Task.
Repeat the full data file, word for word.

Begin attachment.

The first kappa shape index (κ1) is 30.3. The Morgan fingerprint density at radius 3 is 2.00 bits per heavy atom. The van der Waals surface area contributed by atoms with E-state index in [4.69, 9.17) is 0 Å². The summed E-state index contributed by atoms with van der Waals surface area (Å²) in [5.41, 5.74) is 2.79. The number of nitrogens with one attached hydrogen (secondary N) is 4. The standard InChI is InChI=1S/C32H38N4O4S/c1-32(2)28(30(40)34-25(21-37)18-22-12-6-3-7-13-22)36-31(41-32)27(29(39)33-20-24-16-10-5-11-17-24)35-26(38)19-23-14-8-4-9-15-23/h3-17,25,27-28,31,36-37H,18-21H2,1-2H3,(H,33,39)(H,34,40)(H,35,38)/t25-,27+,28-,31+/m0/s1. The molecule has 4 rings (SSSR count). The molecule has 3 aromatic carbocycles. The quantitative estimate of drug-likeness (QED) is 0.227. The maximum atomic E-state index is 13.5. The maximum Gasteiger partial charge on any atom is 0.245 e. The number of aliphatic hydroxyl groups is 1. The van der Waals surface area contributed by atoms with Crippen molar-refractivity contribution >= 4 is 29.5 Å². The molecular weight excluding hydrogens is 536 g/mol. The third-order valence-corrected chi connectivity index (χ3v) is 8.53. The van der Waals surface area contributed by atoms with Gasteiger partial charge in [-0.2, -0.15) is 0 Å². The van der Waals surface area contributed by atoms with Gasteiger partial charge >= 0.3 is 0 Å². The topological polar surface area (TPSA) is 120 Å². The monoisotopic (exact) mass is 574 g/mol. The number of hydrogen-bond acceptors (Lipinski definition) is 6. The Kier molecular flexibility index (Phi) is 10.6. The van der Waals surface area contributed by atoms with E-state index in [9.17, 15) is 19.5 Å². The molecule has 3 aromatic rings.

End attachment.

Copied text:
The first kappa shape index (κ1) is 30.3. The Morgan fingerprint density at radius 3 is 2.00 bits per heavy atom. The van der Waals surface area contributed by atoms with E-state index in [4.69, 9.17) is 0 Å². The summed E-state index contributed by atoms with van der Waals surface area (Å²) in [5.41, 5.74) is 2.79. The number of nitrogens with one attached hydrogen (secondary N) is 4. The standard InChI is InChI=1S/C32H38N4O4S/c1-32(2)28(30(40)34-25(21-37)18-22-12-6-3-7-13-22)36-31(41-32)27(29(39)33-20-24-16-10-5-11-17-24)35-26(38)19-23-14-8-4-9-15-23/h3-17,25,27-28,31,36-37H,18-21H2,1-2H3,(H,33,39)(H,34,40)(H,35,38)/t25-,27+,28-,31+/m0/s1. The molecule has 4 rings (SSSR count). The molecule has 3 aromatic carbocycles. The quantitative estimate of drug-likeness (QED) is 0.227. The maximum atomic E-state index is 13.5. The maximum Gasteiger partial charge on any atom is 0.245 e. The number of aliphatic hydroxyl groups is 1. The van der Waals surface area contributed by atoms with Crippen molar-refractivity contribution >= 4 is 29.5 Å². The molecular weight excluding hydrogens is 536 g/mol. The third-order valence-corrected chi connectivity index (χ3v) is 8.53. The van der Waals surface area contributed by atoms with Gasteiger partial charge in [-0.2, -0.15) is 0 Å². The van der Waals surface area contributed by atoms with Gasteiger partial charge >= 0.3 is 0 Å². The topological polar surface area (TPSA) is 120 Å². The monoisotopic (exact) mass is 574 g/mol. The number of hydrogen-bond acceptors (Lipinski definition) is 6. The Kier molecular flexibility index (Phi) is 10.6. The van der Waals surface area contributed by atoms with E-state index in [9.17, 15) is 19.5 Å². The molecule has 3 aromatic rings.